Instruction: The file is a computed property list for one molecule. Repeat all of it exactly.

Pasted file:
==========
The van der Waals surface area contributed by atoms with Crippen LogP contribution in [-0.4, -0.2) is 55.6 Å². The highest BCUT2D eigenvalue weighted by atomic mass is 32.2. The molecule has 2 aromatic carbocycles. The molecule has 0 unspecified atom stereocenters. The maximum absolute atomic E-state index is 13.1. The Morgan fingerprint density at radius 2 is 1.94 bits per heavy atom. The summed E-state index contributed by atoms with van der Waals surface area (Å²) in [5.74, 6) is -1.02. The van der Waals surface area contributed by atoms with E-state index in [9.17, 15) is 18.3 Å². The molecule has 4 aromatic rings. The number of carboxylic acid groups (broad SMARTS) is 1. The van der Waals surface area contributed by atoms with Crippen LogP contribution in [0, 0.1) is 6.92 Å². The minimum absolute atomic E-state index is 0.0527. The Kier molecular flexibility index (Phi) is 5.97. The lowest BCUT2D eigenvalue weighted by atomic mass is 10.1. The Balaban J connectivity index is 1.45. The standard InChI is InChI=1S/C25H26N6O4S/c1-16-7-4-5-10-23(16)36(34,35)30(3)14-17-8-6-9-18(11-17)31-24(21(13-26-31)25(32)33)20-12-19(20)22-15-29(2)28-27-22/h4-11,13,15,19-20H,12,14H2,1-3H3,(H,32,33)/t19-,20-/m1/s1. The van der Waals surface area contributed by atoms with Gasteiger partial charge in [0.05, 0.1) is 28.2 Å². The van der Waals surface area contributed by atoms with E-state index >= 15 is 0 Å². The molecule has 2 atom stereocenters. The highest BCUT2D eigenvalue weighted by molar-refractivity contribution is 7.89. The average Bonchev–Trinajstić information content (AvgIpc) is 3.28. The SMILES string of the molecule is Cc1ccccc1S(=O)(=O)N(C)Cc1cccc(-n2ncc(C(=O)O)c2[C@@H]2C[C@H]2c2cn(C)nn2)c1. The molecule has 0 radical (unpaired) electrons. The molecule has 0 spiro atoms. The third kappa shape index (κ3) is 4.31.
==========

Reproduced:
The van der Waals surface area contributed by atoms with Crippen LogP contribution in [-0.4, -0.2) is 55.6 Å². The highest BCUT2D eigenvalue weighted by atomic mass is 32.2. The molecule has 2 aromatic carbocycles. The molecule has 0 unspecified atom stereocenters. The maximum absolute atomic E-state index is 13.1. The Morgan fingerprint density at radius 2 is 1.94 bits per heavy atom. The summed E-state index contributed by atoms with van der Waals surface area (Å²) in [5.74, 6) is -1.02. The van der Waals surface area contributed by atoms with E-state index in [9.17, 15) is 18.3 Å². The molecule has 4 aromatic rings. The number of carboxylic acid groups (broad SMARTS) is 1. The van der Waals surface area contributed by atoms with Crippen LogP contribution in [0, 0.1) is 6.92 Å². The minimum absolute atomic E-state index is 0.0527. The Kier molecular flexibility index (Phi) is 5.97. The lowest BCUT2D eigenvalue weighted by atomic mass is 10.1. The Balaban J connectivity index is 1.45. The standard InChI is InChI=1S/C25H26N6O4S/c1-16-7-4-5-10-23(16)36(34,35)30(3)14-17-8-6-9-18(11-17)31-24(21(13-26-31)25(32)33)20-12-19(20)22-15-29(2)28-27-22/h4-11,13,15,19-20H,12,14H2,1-3H3,(H,32,33)/t19-,20-/m1/s1. The van der Waals surface area contributed by atoms with Gasteiger partial charge in [0.05, 0.1) is 28.2 Å². The van der Waals surface area contributed by atoms with E-state index >= 15 is 0 Å². The molecule has 2 atom stereocenters. The highest BCUT2D eigenvalue weighted by molar-refractivity contribution is 7.89. The average Bonchev–Trinajstić information content (AvgIpc) is 3.28. The SMILES string of the molecule is Cc1ccccc1S(=O)(=O)N(C)Cc1cccc(-n2ncc(C(=O)O)c2[C@@H]2C[C@H]2c2cn(C)nn2)c1. The molecule has 0 radical (unpaired) electrons. The molecule has 0 spiro atoms. The third kappa shape index (κ3) is 4.31.